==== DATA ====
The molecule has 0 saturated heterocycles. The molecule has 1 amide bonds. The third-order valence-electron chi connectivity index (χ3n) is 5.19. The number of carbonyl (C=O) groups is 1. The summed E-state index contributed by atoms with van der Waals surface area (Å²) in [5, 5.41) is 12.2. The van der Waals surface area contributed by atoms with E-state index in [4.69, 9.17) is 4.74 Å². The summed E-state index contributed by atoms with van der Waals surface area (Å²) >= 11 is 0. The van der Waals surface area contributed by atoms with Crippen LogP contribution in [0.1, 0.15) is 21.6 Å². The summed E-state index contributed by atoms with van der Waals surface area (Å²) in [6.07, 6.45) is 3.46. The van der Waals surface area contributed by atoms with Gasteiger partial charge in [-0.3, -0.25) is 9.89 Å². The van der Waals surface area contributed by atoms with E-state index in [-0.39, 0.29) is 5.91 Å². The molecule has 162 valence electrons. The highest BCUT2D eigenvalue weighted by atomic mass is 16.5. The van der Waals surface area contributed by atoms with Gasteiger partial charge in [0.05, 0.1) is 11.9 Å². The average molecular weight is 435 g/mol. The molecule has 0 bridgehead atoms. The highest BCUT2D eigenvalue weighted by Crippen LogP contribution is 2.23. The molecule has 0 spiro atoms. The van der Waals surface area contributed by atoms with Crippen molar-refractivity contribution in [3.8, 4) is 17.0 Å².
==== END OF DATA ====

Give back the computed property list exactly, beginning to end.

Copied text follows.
The molecule has 0 saturated heterocycles. The molecule has 1 amide bonds. The third-order valence-electron chi connectivity index (χ3n) is 5.19. The number of carbonyl (C=O) groups is 1. The summed E-state index contributed by atoms with van der Waals surface area (Å²) in [5, 5.41) is 12.2. The van der Waals surface area contributed by atoms with E-state index in [4.69, 9.17) is 4.74 Å². The summed E-state index contributed by atoms with van der Waals surface area (Å²) >= 11 is 0. The van der Waals surface area contributed by atoms with Crippen LogP contribution in [0.1, 0.15) is 21.6 Å². The summed E-state index contributed by atoms with van der Waals surface area (Å²) in [6.07, 6.45) is 3.46. The van der Waals surface area contributed by atoms with Gasteiger partial charge in [-0.3, -0.25) is 9.89 Å². The van der Waals surface area contributed by atoms with E-state index in [-0.39, 0.29) is 5.91 Å². The molecule has 162 valence electrons. The highest BCUT2D eigenvalue weighted by atomic mass is 16.5. The van der Waals surface area contributed by atoms with Gasteiger partial charge in [0.05, 0.1) is 11.9 Å². The average molecular weight is 435 g/mol. The molecule has 0 bridgehead atoms. The highest BCUT2D eigenvalue weighted by Crippen LogP contribution is 2.23. The molecule has 0 spiro atoms. The van der Waals surface area contributed by atoms with Crippen molar-refractivity contribution in [3.8, 4) is 17.0 Å².